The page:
There is no way to determine the ‘bang for the buck’ of any part of the Vatican apparatus. Or even to identify the bucks involved. The Church refuses to provide its flock any accounting of how it spends their money. It is far less transparent than any U.S. charitable organization. This is no accident. The Church is anything but a good steward.

What is the function of the Secretariat for Communications?

According to Collins, “the communications office has been given the primary task of making sure what the pope says and does is made known to the world as quickly as possible.” If this is really its function, the press secretary and his office is key. Neither Vatican Radio nor Vatican TV nor L’Osservatore Romano are good ways to inform the world. A couple of calls to Reuters and Associated Press gets the word to far more people than these Vatican channels. Most major media, and many minor ones as well, have a Vatican correspondent, who are easily reached by the press secretary.

Note that the organizations folded within the Secretariat for Communications are primarily direct channels to the public. But the Vatican’s direct channels reach few people, and almost no non-Catholics. They do almost nothing to meet their stated goals, and waste millions of dollars. Web sites are far more useful than these channels, at a fraction of their cost.

What is outside the Secretariat of Communications?

Collins notes, “the new communications office does not have any horizontal reach, and has no power to compel other Vatican offices - such as the ones on Doctrine, Integral Human Development, and Culture - to share information, or have trained communications staff, especially ones able to work in languages other than Italian.” More to the point, it has no content. In principle the pope is providing the content, though in fact other organizations are, presumably under some degree of papal supervision. As outlined by Collins, there is no process for managing the flow of content from the originators to the channels of the Secretariat.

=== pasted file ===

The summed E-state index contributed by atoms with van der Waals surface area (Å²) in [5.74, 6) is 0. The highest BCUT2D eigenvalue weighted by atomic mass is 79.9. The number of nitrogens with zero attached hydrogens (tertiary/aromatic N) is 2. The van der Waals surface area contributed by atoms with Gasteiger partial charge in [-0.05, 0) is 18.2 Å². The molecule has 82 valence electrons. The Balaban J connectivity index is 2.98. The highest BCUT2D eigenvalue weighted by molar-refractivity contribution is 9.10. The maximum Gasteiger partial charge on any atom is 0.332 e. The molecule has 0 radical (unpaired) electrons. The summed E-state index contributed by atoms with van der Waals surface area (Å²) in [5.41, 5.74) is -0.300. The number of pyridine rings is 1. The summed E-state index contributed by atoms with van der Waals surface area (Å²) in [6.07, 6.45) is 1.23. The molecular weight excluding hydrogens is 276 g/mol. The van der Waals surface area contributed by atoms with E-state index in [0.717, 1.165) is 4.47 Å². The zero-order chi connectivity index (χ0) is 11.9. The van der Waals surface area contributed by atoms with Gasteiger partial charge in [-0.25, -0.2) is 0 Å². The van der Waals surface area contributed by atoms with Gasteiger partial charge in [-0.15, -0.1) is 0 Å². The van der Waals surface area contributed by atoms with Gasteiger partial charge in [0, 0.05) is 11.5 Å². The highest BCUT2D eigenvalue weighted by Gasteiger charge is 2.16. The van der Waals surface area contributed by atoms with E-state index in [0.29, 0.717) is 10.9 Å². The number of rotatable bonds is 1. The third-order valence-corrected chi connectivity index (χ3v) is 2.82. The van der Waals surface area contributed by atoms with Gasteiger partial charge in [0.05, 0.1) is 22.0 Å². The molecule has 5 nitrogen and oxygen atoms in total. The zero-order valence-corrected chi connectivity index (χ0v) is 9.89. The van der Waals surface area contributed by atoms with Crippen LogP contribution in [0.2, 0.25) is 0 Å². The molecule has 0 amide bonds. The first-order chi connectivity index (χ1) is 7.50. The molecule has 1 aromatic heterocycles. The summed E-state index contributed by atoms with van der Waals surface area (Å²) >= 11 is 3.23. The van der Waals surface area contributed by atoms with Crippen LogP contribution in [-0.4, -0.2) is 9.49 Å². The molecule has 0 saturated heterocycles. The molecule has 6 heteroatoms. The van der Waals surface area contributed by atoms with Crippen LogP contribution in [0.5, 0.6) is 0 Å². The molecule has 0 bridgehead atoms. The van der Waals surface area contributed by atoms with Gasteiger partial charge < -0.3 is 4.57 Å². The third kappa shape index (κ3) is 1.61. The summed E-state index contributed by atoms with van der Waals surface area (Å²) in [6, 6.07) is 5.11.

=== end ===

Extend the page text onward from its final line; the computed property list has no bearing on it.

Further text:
More importantly, all this just pertains to Vatican bureaucracies. The vast bulk of the Church’s propaganda machine lies outside the Vatican, in the worldwide dioceses and sundry religious orders. These are far more important, not only for disseminating messages, but also for spinning and suppressing information. When Pope John Paul was faced with the sex abuse scandal in the 1980’s, he used the Vatican communication channels to announce that only a few immoral Americans were involved. But more importantly, he secretly sent letters to the bishops ordering them to suppress the problem, with harsh penalties for releasing embarrassing information.

The dioceses have their own propaganda and PR machines. They control the boots on the ground, and have ties to local elites in government, media, industry, and society. But they are totally outside the Secretariat of Communication, and must be managed by a different part of the Vatican. The same is true for religious orders.

Finally, a very large part of the propaganda machine lies outside the Church. For example, the Knights of Columbus generate about $2 billion annually in support of various Catholic concerns. The National Catholic Reporter, Crux, and numerous other publications that support Catholicism are outside the Church. Some of these will interact with the press office of the new Secretariat, but others won’t. The Vatican almost certainly has alternative means to coordinate with them.


In short, the new Secretariat of Communication is just a tiny part of the Church’s propaganda machine. It is poorly designed and very wasteful. But the sheer bulk and resources of the Catholic propaganda machine is enormous, and highly effective. While the Church is hardly thriving, how many organizations would remain relatively unscathed after being implicated in abusing thousands of children, and more importantly, in covering up that atrocity. How many organizations could get away with claiming divine inspiration with that record?